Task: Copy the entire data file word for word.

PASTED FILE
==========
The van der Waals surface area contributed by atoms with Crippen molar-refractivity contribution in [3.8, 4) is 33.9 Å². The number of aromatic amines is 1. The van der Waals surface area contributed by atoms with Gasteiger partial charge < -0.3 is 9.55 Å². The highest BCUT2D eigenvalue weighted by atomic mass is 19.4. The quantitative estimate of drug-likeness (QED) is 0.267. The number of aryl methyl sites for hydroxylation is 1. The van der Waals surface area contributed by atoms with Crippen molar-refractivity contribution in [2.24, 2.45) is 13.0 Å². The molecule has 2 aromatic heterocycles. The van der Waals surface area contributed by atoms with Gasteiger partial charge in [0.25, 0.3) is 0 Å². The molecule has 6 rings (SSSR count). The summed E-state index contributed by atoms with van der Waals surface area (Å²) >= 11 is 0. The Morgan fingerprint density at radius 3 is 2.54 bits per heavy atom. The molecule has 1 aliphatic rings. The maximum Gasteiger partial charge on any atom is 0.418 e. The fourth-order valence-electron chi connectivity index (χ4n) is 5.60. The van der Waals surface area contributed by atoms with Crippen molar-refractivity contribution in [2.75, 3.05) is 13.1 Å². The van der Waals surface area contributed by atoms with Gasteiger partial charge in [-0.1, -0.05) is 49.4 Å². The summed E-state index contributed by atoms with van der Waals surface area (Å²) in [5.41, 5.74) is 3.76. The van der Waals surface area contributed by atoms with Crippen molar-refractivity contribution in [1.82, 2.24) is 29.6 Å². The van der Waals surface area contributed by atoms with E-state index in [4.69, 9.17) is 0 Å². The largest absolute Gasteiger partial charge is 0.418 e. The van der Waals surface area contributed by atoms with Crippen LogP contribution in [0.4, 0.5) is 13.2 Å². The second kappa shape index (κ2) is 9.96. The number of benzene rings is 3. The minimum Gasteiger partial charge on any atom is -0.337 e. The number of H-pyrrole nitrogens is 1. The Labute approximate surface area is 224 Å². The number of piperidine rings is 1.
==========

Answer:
The van der Waals surface area contributed by atoms with Crippen molar-refractivity contribution in [3.8, 4) is 33.9 Å². The number of aromatic amines is 1. The van der Waals surface area contributed by atoms with Gasteiger partial charge < -0.3 is 9.55 Å². The highest BCUT2D eigenvalue weighted by atomic mass is 19.4. The quantitative estimate of drug-likeness (QED) is 0.267. The number of aryl methyl sites for hydroxylation is 1. The van der Waals surface area contributed by atoms with Crippen molar-refractivity contribution in [2.24, 2.45) is 13.0 Å². The molecule has 2 aromatic heterocycles. The van der Waals surface area contributed by atoms with Gasteiger partial charge in [0.25, 0.3) is 0 Å². The molecule has 6 rings (SSSR count). The summed E-state index contributed by atoms with van der Waals surface area (Å²) >= 11 is 0. The Morgan fingerprint density at radius 3 is 2.54 bits per heavy atom. The molecule has 1 aliphatic rings. The maximum Gasteiger partial charge on any atom is 0.418 e. The fourth-order valence-electron chi connectivity index (χ4n) is 5.60. The van der Waals surface area contributed by atoms with Crippen molar-refractivity contribution in [2.75, 3.05) is 13.1 Å². The van der Waals surface area contributed by atoms with Gasteiger partial charge in [-0.1, -0.05) is 49.4 Å². The summed E-state index contributed by atoms with van der Waals surface area (Å²) in [5.41, 5.74) is 3.76. The van der Waals surface area contributed by atoms with Crippen molar-refractivity contribution in [1.82, 2.24) is 29.6 Å². The van der Waals surface area contributed by atoms with E-state index in [4.69, 9.17) is 0 Å². The largest absolute Gasteiger partial charge is 0.418 e. The van der Waals surface area contributed by atoms with Crippen LogP contribution in [0.4, 0.5) is 13.2 Å². The second kappa shape index (κ2) is 9.96. The number of benzene rings is 3. The minimum Gasteiger partial charge on any atom is -0.337 e. The number of H-pyrrole nitrogens is 1. The Labute approximate surface area is 224 Å². The number of piperidine rings is 1.